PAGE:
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Member since: Tue Feb 10, 2004, 12:08 PM
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How can journalists be objective when writing about dead children?

Giles Fraser

It’s a controversy as old as the fifth century BC. “Man is the measure of all things,” said Protagoras. No, replied Plato. Nothing imperfect can be the measure of anything. And there we have the essence of a philosophical squabble about the possibility of human objectivity that is as alive in modern newsrooms as it was in the Athenian agora. For when a visibly shaken Jon Snow stepped out from behind the supposed neutrality of his newsreader’s desk to present a piece to camera on his recent trip to Gaza, it felt like he was crossing a journalistic fourth wall, thus allowing the audience to recognise his anger, his passion and his opinion.

“I can’t get these images out of my mind,” said Snow, describing a small girl he met in hospital, “terribly crippled by shrapnel that had penetrated her spine.” Was that objective, some asked?

Well, I admit it: I have been losing my cool. During the week, I decided that it didn’t make sense for me to write about Gaza any more. I was no longer interested in sitting calmly at my desk turning out more apparently ordered sentences, purporting to run smoothly from one solid proposition to another. At times, I feel shut down by the sheer horror of it all, encased in some bitter despondency, unable properly to process the frustration.

And then, by contrast, I worry that I am going to blurt out something that I will come to regret. Maybe I did that in this column last week, floating the possibility of what I called “just terrorism”. My friend, UN spokesman Chris Gunness, broke down during an Al-Jazeera interview. He managed the words “the injustice of it all is enough to make any heart burst” before he sank sobbing into his hands, unable to say any more.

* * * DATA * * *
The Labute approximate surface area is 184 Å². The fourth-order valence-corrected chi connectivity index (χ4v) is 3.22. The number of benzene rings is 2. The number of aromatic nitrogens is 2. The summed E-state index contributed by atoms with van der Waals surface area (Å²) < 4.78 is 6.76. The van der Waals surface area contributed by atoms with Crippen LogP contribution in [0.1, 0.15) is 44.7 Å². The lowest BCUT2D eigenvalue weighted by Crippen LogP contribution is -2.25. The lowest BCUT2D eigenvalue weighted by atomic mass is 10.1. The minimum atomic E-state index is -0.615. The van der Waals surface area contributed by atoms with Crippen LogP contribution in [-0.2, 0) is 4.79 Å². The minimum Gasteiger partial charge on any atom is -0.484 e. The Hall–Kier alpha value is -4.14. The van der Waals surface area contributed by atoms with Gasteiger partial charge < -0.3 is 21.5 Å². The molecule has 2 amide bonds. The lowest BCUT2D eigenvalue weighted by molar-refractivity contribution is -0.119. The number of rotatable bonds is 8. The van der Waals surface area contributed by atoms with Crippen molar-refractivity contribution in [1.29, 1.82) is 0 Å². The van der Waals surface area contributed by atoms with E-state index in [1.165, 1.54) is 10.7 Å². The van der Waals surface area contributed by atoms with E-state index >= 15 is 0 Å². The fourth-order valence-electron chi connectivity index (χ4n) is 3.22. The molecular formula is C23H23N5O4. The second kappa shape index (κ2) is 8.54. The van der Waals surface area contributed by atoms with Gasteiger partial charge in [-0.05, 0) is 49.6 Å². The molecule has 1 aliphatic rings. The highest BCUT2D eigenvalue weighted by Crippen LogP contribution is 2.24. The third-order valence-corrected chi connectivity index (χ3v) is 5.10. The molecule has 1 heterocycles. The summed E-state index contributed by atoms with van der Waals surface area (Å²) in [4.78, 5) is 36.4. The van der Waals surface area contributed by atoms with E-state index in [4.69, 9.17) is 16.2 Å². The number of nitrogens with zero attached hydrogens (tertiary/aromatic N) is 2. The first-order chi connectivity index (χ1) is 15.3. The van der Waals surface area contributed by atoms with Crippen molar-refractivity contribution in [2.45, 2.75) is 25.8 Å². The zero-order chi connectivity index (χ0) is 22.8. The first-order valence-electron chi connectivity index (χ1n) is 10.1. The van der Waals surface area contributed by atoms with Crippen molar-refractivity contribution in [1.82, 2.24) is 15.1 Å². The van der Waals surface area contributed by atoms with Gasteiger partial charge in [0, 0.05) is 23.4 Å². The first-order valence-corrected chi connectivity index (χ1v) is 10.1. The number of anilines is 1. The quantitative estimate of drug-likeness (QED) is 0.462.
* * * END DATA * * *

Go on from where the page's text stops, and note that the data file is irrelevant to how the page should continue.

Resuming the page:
On yesterday morning, the Guardian’s leader-writing team were talking together, entirely calmly and sensibly, about the way forward: we discussed Binyamin Netanyahu’s inaction, lost opportunities for peace, the problem of attack tunnels. But my mind wandered off and the conversation became distant chatter. All this being cool about it didn’t work for me. I think of the remains of that two-year-old boy that our Jerusalem correspondent Peter Beaumont was presented with in a plastic bag. And the kids packed into that UN school, sleeping on mattresses, expecting that a blue flag would keep them safe. My focal point wouldn’t extend past that horror. I see it up close and personal.



Scientists name new species of cetacean: The Australian humpback dolphin

Scientists examining a taxonomically confused group of marine mammals have officially named a species new to science: the Australian humpback dolphin, Sousa sahulensis, according to the Wildlife Conservation Society and Clymene Enterprises.

The study describing the newly named species is the culmination of a 17-year long systematic examination of all available historical records, physical descriptions, and genetic data of humpback dolphins—a widespread group of coastal cetaceans ranging from the coast of West Africa to the northern coast of Australia. The Australian humpback dolphin becomes the fourth recognized humpback dolphin species.

The study appears online today in the journal Marine Mammal Science, and will appear in the journal's October edition. The authors are: Thomas A. Jefferson of Clymene Enterprises and Howard C. Rosenbaum of the Wildlife Conservation Society.

"We've finally managed to settle many long-standing questions about humpback dolphins—particularly how many species actually exist—using a huge body of data collected over two centuries and analyzed with the latest scientific tools," said Dr. Jefferson.



CIA Spying On The Senate Went Much Further Than Originally Reported

We already covered how the CIA has admitted to and apologized for its spying on the Senate, but the CIA's official "unclassified" statement on the matter shows that what the CIA did was even worse than the initial allegations. Here's the basic summary, according to the CIA's Inspector General: